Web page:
In the situation you describe, each page is basically the same but with different text and an image, so the software used to create it doesn't need to have any complicated features - you can do it in Word, InDesign, etc. but I'd stick with whatever you're most familiar with. You could assemble the entire thing as one document to begin with and just save as PDF, but using templates for that in Word isn't quite as simple. Personally I'd create each page as a separate document (based on a template so they're all formatted the same) and save them to a bunch of individual PDFs, then use Acrobat to combine them into one file. This way you can drop new or updated files into the folder and re-run the combine wizard.

     

    Acrobat can also apply backgrounds and headers/footers to a PDF, which means you can give the combined file visible page numbers or a creation date. The header/footer text can be updated at any time, so if you add a new page you can re-synch the numbers. Adding a background in Acrobat is a bit easier than doing it in Word, as Acrobat isn't as picky about margins (you can give the page a color, or load an image, and decide if it's visible on printouts or not).

     

    Check out our video on unifying content for an introduction to things like the background tool: http://acrobatusers.com/tutorials/enhancing-pdf-file

     
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  • Currently Being Moderated
    Feb 26, 2012 9:14 AM   in reply to varxtis_2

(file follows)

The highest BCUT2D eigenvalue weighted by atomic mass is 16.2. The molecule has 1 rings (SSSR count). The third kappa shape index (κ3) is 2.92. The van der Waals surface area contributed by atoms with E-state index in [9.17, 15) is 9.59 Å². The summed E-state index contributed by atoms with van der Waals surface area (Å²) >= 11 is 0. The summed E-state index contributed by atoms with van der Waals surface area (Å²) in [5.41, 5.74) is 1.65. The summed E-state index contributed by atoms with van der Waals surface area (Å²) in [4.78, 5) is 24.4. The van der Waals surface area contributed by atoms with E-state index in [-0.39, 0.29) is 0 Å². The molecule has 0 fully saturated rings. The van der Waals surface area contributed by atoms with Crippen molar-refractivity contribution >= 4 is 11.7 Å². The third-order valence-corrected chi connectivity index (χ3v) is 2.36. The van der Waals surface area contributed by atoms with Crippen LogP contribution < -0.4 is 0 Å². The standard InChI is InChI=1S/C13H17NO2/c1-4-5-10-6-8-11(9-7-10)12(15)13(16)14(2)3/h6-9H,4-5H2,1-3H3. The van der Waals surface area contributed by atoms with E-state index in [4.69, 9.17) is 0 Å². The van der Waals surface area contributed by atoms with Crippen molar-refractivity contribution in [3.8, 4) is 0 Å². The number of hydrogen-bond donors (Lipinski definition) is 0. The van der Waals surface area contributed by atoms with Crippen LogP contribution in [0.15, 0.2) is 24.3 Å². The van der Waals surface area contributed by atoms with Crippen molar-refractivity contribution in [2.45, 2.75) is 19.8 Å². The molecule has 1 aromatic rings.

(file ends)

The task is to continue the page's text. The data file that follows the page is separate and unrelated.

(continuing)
varxtis_2 wrote:

    ...if i pump out 50 pages the way i want, but realize that page 5 needs to be changed or a page needs to be added, any changes or additions greatly effect the format of the pages thereafter

    This does not need to be the case. One of the basic principles of content creation is the application of logical break characters where necessary. Are you using Page Break character/marker after your last paragraph (description of the anime) on the page or multiple Returns?

     
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  • Currently Being Moderated
    Feb 26, 2012 10:18 AM   in reply to varxtis_2

    Re "Create PDF from Blank Page": This feature only existed in Acrobat 9, if

    I'm not mistaken. In some versions it was a hidden feature that only became

    visible if you pressed down Shift while clicking the File menu, but in X

    it's totally gone.

     
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  • Currently Being Moderated
    Feb 26, 2012 10:48 AM   in reply to Gilad D (try67)

    In Acrobat X it is possible to create a PDF document with a blank page.

     
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  • Currently Being Moderated
    Feb 26, 2012 10:48 AM   in reply to Gilad D (try67)

    Nope, it's still there! With no file open, click Tools > Pages > More Insert Options > Insert Blank Page.

     

    (As I said, it's obscure)

     
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  • Currently Being Moderated
    Feb 26, 2012 10:55 AM   in reply to Dave Merchant

    @Bernd - Didn't say it was not possible, just that it was removed from the menus (at least, from the File menu).

    @Dave - That's a good one. Wasn't aware of that...